Advantages and Disadvantages of Blockchain

For all the multifaceted design, the potential of blockchain as a decentralized sort of record-keeping is about unbounded. From more prominent user privacy and raised security to lower handling expenses and fewer errors, BCT might just observe applications beyond those discussed in Section 9.4. In the following, we list some prominent advantages as well as disadvantages using BCT.

Advantages

Some advantages of blockchain are as follows:

  • • Remove human interventions, and improve accuracy in verification.
  • • Third-party verification is eliminated which reduces cost consumption.
  • • Decentralization makes it harder to tamper the blocks information.
  • • Transactions are secure, private, as well as proficient.
  • • Transparent technology in nature.
  • • Easy to trace any block information.

Disadvantages

Some disadvantages of blockchain are also listed as follows:

  • • Significant technology cost is associated with mining Bitcoin.
  • • Transaction delay is there.
  • • Low transactions occur per second.
  • • History of use in illicit activities.
  • • Susceptibility is being hacked.

Limitations and Drawbacks of Blockchain

Regardless of the radiant characteristics of blockchains, there are as yet numerous

impediments that will be considered in it. In the following, we list some limitations/

drawbacks of blockchain. [1]

Comparative Study on Authentication Protocols for Blockchain Technology

In this section, we consider various existing authentication protocols which were lightweight and ultra-lightweight in nature, and are aimed to adopt BCT including IoT environment. For such existing authentication protocols, a rigorous comparative study is performed on the security and functionality features, computation, and communication costs.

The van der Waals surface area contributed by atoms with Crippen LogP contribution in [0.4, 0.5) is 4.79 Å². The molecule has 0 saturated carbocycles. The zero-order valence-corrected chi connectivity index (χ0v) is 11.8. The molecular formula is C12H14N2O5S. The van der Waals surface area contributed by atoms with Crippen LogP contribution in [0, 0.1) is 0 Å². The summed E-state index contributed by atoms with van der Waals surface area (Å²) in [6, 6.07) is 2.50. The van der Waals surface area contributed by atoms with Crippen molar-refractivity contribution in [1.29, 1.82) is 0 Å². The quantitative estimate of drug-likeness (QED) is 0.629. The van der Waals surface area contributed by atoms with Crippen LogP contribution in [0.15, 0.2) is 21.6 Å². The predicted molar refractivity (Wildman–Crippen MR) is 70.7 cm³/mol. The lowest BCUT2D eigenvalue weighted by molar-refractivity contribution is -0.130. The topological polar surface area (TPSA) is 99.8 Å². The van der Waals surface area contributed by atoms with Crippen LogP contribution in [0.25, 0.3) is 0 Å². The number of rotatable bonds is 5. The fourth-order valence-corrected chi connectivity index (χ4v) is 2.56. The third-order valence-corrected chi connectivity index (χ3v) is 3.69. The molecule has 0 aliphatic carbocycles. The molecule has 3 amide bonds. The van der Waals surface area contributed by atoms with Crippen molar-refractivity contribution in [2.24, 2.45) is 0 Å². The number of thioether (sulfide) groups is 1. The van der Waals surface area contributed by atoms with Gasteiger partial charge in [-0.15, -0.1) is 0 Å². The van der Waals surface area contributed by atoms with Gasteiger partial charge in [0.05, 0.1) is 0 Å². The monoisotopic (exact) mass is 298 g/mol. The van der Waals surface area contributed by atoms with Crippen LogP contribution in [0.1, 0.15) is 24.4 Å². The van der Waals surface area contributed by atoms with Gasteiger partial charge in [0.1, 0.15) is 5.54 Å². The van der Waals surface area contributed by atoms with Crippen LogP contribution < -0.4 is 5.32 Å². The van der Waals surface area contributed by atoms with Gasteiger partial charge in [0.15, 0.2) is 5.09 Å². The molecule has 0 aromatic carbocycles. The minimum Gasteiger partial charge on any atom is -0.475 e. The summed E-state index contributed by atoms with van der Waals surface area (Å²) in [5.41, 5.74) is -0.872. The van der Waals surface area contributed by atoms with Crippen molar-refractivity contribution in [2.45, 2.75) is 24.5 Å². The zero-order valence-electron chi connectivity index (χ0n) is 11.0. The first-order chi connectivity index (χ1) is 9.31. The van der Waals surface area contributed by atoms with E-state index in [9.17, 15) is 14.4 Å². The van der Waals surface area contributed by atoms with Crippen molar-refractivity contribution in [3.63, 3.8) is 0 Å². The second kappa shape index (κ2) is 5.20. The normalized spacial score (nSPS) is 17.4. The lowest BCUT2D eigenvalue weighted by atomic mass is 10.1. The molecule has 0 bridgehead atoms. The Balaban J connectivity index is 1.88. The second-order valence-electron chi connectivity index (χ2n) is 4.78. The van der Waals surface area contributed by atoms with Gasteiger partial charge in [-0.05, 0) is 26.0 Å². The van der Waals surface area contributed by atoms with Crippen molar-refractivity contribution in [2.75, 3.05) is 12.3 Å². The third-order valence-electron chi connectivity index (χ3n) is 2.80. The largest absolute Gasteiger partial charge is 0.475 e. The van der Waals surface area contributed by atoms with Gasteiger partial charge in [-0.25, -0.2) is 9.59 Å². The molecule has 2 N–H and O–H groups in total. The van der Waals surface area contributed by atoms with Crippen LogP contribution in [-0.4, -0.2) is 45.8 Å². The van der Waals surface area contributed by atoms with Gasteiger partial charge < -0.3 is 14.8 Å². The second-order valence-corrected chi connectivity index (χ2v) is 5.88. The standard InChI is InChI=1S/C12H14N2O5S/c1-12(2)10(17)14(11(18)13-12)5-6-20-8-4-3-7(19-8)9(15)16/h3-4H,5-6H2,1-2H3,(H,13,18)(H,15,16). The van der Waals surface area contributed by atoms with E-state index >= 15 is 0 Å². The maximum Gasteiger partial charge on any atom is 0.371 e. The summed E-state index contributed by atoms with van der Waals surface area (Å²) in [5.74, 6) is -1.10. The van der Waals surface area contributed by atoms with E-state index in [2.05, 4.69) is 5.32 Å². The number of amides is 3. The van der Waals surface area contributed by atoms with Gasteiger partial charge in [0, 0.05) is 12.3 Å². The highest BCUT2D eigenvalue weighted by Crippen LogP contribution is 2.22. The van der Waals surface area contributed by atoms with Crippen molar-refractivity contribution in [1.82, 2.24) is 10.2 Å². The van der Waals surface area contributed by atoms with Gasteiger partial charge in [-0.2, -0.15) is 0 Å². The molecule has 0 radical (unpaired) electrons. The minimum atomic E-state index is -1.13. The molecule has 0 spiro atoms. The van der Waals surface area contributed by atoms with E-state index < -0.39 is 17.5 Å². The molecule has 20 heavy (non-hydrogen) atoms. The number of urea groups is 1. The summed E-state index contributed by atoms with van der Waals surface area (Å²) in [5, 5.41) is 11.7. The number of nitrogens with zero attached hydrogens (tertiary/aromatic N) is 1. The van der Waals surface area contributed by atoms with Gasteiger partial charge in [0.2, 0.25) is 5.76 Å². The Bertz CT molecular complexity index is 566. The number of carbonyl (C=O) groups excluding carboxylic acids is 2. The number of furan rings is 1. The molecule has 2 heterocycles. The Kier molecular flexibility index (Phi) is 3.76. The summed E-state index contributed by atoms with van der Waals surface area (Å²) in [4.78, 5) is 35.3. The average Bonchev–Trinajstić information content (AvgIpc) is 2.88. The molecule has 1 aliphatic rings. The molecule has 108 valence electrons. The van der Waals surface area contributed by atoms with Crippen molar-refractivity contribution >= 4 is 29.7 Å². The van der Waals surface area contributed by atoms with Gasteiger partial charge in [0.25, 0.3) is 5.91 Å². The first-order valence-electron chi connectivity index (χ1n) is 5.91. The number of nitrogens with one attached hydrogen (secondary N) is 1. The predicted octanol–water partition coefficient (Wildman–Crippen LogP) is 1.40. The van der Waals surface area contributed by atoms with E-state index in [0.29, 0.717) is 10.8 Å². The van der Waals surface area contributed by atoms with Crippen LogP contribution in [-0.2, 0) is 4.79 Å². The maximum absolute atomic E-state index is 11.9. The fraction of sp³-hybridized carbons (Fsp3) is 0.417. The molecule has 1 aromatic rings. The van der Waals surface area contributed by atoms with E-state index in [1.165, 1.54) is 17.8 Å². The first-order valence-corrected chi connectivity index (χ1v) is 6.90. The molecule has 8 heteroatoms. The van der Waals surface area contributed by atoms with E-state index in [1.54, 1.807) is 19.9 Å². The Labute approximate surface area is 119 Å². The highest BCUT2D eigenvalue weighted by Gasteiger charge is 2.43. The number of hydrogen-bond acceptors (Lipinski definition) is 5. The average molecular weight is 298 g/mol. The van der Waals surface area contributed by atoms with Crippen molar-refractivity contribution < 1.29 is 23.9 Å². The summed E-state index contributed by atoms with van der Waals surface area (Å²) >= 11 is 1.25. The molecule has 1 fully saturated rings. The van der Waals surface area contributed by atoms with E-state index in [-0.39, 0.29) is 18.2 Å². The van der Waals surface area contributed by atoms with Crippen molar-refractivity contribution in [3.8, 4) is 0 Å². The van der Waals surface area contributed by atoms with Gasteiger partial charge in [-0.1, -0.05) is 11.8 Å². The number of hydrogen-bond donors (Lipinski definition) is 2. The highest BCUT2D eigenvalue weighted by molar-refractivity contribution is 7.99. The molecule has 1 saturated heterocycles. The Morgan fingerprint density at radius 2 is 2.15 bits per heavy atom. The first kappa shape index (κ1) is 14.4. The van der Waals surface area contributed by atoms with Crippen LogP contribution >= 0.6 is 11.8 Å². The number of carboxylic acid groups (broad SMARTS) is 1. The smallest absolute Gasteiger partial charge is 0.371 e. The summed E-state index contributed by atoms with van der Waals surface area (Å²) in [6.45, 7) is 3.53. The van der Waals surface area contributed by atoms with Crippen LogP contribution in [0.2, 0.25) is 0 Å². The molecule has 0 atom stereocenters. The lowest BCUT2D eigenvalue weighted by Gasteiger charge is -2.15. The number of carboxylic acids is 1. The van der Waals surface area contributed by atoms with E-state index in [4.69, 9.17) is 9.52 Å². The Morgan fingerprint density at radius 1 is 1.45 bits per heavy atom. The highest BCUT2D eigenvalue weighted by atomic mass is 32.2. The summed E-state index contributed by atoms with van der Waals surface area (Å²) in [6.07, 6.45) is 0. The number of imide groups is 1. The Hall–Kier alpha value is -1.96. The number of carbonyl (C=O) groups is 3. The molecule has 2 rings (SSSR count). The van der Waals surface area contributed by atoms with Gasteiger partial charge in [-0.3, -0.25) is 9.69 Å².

We only consider the lightweight and ultra-lightweight authentication protocols which can adopt the blockchain and use only the lightweight cryptographic primitives, such as “collision-resistant one-way cryptographic hash function” (for example, Secure Hash Standard (SHA-2) algorithm [2]), symmetric encryption (for example, Advanced Encryption Standard (AES) [1]), bitwise exclusive-OR (XOR), rotation operations in terms of left/right, and Hamming weight.

Fan et al. [16] suggested two 5G framed “radio frequency identification” (RFID) mutual authentication protocols applicable and utilized for IoT environment. Their first design is “lightweight radio frequency identification mutual authentication protocol with cache in the reader” (LRMAPC), whereas the second design is “ultra-lightweight RFID mutual authentication protocol with cache in the reader” (ULRMAPC). But, Li et al. [28] investigated Fan et al.’s first design (LRMAPC) [16] and shown that LRMAPC fails to restrict the impersonation of the reader, and resist the eavesdropping attack and tag forgery attack. Furthermore, their both schemes fail to stipulate untraceability property.

The “low-cost authentication protocol for the distributed database RFID system (HGLAP protocol)” [17] is targeted for the distributed database RFID system to provide a low-cost authentication. This protocol is considered efficient as it helps in minimizing the search time in the back-end database for a tag identity. A “challenge-response authentication protocol,” namely CRMAP protocol [40], relies on a “cryptographic collision-resistant hash function” and resists replay attack as well as spoofing attack. There are few more protocols that were intended either for “central trusted server” or “distributed database” using RFID systems [17,40].

An ultra-lightweight primitive-based scheme was presented by Mujahid et al. [35], which is known as “pseudo-Kasami code.” In their primitive, the secret for RFID structures is accomplished by techniques for using the sporadic property of secret keys. Furthermore, using “pseudo-Kasami code,” Hamming weight, bitwise rotation, and bitwise XOR operations. Another RFID protocol, namely, Gen2V2 [3], was proposed w'ith an extra security feature that can overcome the drawback of Mujahid et al.’s [35] protocol (for instance, untraceable command). This untrace- able command authorizes a tag to uncover the secret credentials (for instance, “Electronic Product Code” (EPC)). Since any unapproved reader gathering with Gen2V2 protocol can request as a favored reader itself and can likewise fix a tag’s untraceable component, such security highlight (untraceable command) prompts security assaults.